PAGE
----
"A spectacularly entertaining piece of pop culture, "Pulp Fiction" is the "American Graffitti" of violent crime pictures ... Tarantino positions himself as the Preston Sturges of crimeland, putting the most incongruous words and thoughts into the mouths of lowdown, amoral characters."---From review of "Pulp Fiction" by Todd McCarthy Daily Variety May 23, 1994

While attending a screening for "Pulp Fiction" Tarantino allegedly stood up in the front row and asked the audience who among them liked his earlier films, "Reservoir Dogs" and "True Romance". After many hands were raised, he asked who liked "The Remains of the Day"; those who responded were told to "Get the f--k out of this theater." --From Daily News, June 26, 1994.

"Watching 'Pulp Fiction', you don't just get engrossed in what's happening on screen. You get intoxicated by it--high on the rediscovery of how pleasurable a movie can be. I'm not sure I've ever encountered a filmmaker who combined discipline and control with sheer wild-ass joy the way Tarantino does. For 2 hours and 35 minutes, we're drawn into the lives of violently impassioned underworld characters--hit men, drug dealers, lethal vamps--who become figments of fury and grace and desire. We're caught up in dialogue of such fiendishly elaborate wit it suggests a Martin Scorsese film written by Preston Sturges, in plot twists--they're closer to zigzags--that are like whims bubbling up from the director's unconscious. 'Pulp Fiction' is the work of a new-style punk virtuoso. It is, quite simply, the most exhilarating piece of filmmaking to come along in the nearly five years I've been writing. " --From Owen Gleiberman's review of "Pulp Fiction", Entertainment Weekly, October 14, 1994.

Tarantino's nomination for Outstanding Directorial Achievement by the Directors Guild of America for "Pulp Fiction" made him the first American-born non-DGA member to be so honored.

As a guest on PBS' "Charlie Rose" (from c. 1994 around the time of the release of "Pulp Fiction"; rebroadcast on August 25, 1995), Tarantino revealed the titles of his three favorite films: "Rio Bravo" (Howard Hawks, 1959); "Taxi Driver" (Martin Scorsese, 1976); and "Blow Out" (Brian DePalma, 1981).

Tarantino said he is patterning Rolling Thunder on World Northal, a US distribution company that released most of the major kung fu movies in the 1970s. "I want dynamic, visceral films that are exploitation in nature. It says something that the most dynamic, in-your-face foreign movie currently in release is "Belle de Jour"," Tarantino said, referring to Miramax's recent release of Luis Bunuel's 1967 classic.

Tarantino said he and Bender intend to estabish two theaters in both New York and Los Angeles where Rolling Thunder films will open initially and--depending on a film's success--will go out to other cities later. He said that Hong Kong kung fu films would be released with new subtitles he would supervise in the New York and L.A. houses, but would be released in dubbed versions in urban areas to attract black and Latino audiences.---From "Take Cover! Tarantino Forms Rolling Thunder" by Kirk Honeycutt, The Hollywood Reporter July 14, 1995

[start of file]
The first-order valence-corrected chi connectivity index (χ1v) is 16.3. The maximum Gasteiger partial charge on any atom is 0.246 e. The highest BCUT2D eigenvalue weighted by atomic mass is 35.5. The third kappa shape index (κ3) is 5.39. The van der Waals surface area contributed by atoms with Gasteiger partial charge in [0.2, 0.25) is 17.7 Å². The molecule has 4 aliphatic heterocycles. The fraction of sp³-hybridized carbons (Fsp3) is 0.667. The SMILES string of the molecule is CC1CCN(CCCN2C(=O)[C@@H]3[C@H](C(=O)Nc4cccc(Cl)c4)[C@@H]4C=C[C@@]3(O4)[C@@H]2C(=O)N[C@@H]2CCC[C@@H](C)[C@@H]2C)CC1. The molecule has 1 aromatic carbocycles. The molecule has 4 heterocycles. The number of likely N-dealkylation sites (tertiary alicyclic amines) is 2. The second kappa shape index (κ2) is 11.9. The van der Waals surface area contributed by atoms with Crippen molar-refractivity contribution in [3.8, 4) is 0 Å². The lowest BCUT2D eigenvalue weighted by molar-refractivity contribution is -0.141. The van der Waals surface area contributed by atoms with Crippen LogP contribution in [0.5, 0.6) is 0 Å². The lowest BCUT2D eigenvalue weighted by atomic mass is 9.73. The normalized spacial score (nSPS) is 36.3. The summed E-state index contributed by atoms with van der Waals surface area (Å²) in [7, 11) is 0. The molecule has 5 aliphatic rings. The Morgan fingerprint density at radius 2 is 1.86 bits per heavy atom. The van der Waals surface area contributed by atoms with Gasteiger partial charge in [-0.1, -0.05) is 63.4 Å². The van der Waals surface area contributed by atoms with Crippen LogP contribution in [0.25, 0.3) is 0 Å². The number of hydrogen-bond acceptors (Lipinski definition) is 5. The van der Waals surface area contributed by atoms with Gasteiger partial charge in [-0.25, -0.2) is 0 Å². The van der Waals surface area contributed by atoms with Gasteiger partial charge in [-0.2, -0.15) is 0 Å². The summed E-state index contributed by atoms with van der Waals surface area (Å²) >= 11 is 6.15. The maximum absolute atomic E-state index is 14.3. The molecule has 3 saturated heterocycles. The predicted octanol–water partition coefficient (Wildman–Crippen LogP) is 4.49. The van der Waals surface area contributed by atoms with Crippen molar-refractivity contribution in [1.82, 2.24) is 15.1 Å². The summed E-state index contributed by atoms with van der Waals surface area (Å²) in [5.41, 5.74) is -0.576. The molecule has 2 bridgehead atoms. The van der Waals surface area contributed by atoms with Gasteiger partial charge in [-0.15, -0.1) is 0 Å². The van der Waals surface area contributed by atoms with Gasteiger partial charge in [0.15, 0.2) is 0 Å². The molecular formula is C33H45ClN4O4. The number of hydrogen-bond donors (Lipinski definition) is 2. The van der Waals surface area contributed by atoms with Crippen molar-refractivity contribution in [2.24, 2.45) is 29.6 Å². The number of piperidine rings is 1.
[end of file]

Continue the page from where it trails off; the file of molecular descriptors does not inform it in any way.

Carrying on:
"Since designers starting sending me free stuff to wear, it's kind of taken the fun out of shopping." Even worse, he complains to US, "I'd like to hang out with Warren Beatty. I don't have the time."---From "Talking Movies: Tarantino's Trajectory" by Anna Scotti, Buzz April 1996

I don't know...It's just this cool connection that happened while we were doing Pulp Fiction. I mean, von Sternberg had Marlene Dietrich, Hitchcock had Ingrid Bergman, Andre Techine had Catherine Deneuve. It's a special bond that I'm proud to have, and hopefully, one day, people will reference me and Uma like they do the others. But the thing about it is, it just kind of is, and there are certain things I don't really want to understand subtexturally. I just want it to be and do.''---Tarantino on Uma Thurman being called his muse to Rolling Stones April 2004

Companions close complete companion listing

companion:
Allison Anders. Director. No longer together.
companion:
Margaret Cho. Actor, comic. No longer together.
companion:
Mira Sorvino. Actor. Together from c. January 1996 to February 1998.

Family close complete family listing

father:
Tony Tarantino.
mother:
Connie Zastoupil. Corporate executive. Works for a home medical organization; part-Cherokee.
step-father:
Curt Zastoupil. Musician.

Bibliography close complete biography

"Quentin Tarantino: Shooting From the Hip" Overlook Press
"Quentin Tarantino: The Cinema of Cool" Applause Books
"Quentin Tarantino: The Man and His Movies" HarperPerennial